Starting with good, quality genetics is imperative to a successful crop.
Sidebar: Where to begin
Aaron Van Wingerden, owner of Royale Botanicals, works closely with many growers and shares some of the things he helps new customers consider as they are starting out with hemp.
First, what is the ideal time for harvesting in your growing region?
“Once a hemp begins its flowering cycle, it’s about seven to nine weeks until it’s fully finished and needs to be harvested, so if you need to be harvesting by Oct. 1, you want a plant that triggers no later than Aug. 1,” Van Wingerden explains. “Figuring out when you’re going to harvest and starting to do the math backwards on timing is the first thing you need to do.”
Then, what is your plan for harvest — by machine or by hand?
The answer to this question will help farms determine when they should plant their hemp and how many plants they should have per acre.
“Anything 4 foot or lower, you could have much higher success with harvesting by machine, so this means you can plant a little later in the season or pick a genetic that has an earlier trigger time, and it also might mean you plant more plants per acre,” Van Wingerden says. “If you plan to harvest by hand and you’re a smaller farm or you’re in the greenhouse, then maybe you want to plant as big as possible, so you can capture as many pounds per plant as possible.”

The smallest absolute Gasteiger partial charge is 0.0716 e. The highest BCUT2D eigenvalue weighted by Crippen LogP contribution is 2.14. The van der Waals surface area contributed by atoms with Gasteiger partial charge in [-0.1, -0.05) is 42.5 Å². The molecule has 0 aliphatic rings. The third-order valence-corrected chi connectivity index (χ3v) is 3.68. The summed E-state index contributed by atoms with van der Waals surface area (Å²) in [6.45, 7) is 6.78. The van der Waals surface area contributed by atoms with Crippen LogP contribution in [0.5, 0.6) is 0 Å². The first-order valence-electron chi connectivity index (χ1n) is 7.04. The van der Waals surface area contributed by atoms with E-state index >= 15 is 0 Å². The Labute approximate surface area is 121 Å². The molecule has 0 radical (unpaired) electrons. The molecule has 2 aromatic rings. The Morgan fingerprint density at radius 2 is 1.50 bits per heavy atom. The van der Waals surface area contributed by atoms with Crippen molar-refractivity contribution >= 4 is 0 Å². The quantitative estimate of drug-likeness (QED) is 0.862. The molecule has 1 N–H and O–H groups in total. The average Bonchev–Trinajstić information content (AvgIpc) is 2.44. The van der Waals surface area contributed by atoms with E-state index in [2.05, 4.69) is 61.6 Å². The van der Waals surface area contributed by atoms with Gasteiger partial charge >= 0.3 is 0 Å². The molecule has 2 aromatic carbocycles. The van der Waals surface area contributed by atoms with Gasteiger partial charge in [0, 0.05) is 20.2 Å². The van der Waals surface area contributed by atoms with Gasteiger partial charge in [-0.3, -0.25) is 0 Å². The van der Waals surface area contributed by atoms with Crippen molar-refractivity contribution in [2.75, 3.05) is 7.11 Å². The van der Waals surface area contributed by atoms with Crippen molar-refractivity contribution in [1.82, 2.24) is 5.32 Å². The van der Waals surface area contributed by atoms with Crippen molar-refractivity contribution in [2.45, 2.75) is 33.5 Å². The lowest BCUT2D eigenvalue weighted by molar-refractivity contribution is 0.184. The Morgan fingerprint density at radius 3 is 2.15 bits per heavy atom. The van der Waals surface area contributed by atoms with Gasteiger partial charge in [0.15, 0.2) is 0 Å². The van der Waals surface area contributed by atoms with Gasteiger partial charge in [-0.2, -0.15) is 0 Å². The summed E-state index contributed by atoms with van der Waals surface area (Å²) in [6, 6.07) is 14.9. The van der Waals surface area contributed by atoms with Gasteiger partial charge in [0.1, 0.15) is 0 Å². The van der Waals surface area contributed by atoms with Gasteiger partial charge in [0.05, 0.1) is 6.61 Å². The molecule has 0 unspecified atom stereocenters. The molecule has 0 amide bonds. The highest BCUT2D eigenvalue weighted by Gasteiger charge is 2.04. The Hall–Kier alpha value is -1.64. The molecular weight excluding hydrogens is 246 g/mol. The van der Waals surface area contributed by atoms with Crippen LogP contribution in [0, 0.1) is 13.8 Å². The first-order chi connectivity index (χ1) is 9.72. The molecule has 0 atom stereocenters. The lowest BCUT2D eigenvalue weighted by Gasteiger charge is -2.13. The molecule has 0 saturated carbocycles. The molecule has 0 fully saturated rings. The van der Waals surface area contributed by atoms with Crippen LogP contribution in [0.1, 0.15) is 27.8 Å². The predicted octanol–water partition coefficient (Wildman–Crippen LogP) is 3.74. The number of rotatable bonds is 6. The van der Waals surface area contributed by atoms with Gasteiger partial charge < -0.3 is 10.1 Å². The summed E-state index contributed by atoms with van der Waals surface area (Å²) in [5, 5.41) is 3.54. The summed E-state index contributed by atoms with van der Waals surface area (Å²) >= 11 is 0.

The next question is: What is the day length at certain times throughout the growing season in my region?
This is a culmination of the first two questions Van Wingerden asks, but it’s imperative to determining exactly what genetics a farmer should use.
Lastly, what’s the plan for the end product of your hemp once harvested?
“Is it smokable flower bud that needs to be manicured and pretty? That means hand harvesting and hang drying your hemp, so make sure you have the labor and space to accommodate this,” Van Wingerden says. “Are you planning to harvest it as biomass that you’ll sell to an extractor? If so, will the extractor take a combined harvested material, or do you need to use more gentler methods? Will the extractor take the hemp wet right out the field or will you need to dry it first? Is field dry OK or do you need to run it through machine dryers?”
Post-processing is an extensive process, so you need to make sure you have a plan in place before planting your crop. Van Wingerden says he has seen too many farms with beautiful plants ruin them in post-processing because they didn’t have a gameplan.